I’ve been involved in several local churches over the years as both a layman and pastor. For most of that time, I could count on one hand the number of discipleship leaders I know who have actually multiplied more than one generation of disciples. The vast majority of discipleship leaders I have known have made disciples but not multiplied disciples. Is someone really a fully trained disciple if he or she does not go on to multiply more disciples?
Great leaders who multiply the mission are leaders who help train disciples to start their own groups and disciple others. It is the same thing Paul experienced with his disciple, Timothy. Paul says in 2 Timothy 2:2, “And what you have heard from me in the presence of many witnesses entrust to faithful men, who will be able to teach others also.” Paul discipled Timothy. Timothy discipled faithful men. Faithful men discipled others.
The ultimate goal of disciple making is to see a movement of multiplication, not just a movement of addition. Paul was a great disciple making leader because he led Timothy to the point where he would go out and make more disciples who would make more disciples. If Paul had only discipled Timothy, it would have been a movement of addition. When Timothy discipled faithful men who discipled others, it became a movement of multiplication.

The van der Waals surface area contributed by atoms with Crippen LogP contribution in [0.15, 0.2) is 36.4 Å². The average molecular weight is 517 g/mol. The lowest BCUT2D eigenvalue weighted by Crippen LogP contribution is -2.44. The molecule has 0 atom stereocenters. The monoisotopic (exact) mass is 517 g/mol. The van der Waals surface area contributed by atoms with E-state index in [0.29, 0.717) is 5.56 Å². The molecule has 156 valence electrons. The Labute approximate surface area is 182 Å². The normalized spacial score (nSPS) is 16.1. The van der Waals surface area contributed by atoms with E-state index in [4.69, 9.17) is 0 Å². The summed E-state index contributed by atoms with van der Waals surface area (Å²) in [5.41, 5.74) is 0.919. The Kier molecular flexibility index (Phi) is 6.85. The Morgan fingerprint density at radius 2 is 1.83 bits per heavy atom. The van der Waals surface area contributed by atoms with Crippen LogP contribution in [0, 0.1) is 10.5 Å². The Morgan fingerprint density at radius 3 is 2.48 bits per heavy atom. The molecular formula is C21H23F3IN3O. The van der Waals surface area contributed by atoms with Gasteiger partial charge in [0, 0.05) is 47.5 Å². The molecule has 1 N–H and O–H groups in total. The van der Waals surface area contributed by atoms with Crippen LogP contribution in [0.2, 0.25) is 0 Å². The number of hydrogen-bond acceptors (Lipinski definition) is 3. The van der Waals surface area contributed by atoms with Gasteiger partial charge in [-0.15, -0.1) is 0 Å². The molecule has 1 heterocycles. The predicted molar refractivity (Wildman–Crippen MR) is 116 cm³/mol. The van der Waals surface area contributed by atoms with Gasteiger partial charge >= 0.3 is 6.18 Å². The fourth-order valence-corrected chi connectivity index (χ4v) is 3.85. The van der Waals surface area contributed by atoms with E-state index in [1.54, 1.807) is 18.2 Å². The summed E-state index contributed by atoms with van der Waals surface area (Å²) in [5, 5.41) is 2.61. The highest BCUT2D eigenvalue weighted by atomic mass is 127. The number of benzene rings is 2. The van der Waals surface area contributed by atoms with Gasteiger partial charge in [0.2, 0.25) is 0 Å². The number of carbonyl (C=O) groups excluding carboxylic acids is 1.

Subscribe to our newsletter here to get articles like these and other discipleship content delivered to your inbox every week.
Stay Focused and Trust the Process
I often use the illustration of teaching a child to ride a bike as an example of disciple making. I taught three children how to ride a bicycle in my early days of parenting. My children have each mastered the activity. They may not be perfect riders, but they know how to ride and they can teach others how to ride. If my kids have kids of their own someday, I am guessing they will teach their kids how to ride a bike. If each of my three children had three children and they were taught how to ride bicycles, we would have over a dozen bike riders in the family. If that dozen continued to repeat the process with more children, we could be well into the hundreds of bike riders before we knew it. Imagine that. Teaching my children to ride a bicycle could eventually lead to a movement of thousands of bike riders.
It is easy to see how quickly a movement can grow if people in the movement stay faithful and committed to the process of reproduction. If we get too busy to teach others, some people may never learn how to ride a bike. In the case of disciple making, some people may never hear about Jesus. I want to encourage you to keep your hand to the plow. Stay focused on making disciples who make more disciples. Trust the process and stay focused on the plan. You will influence a countless number of people for Christ.
By Ken Adams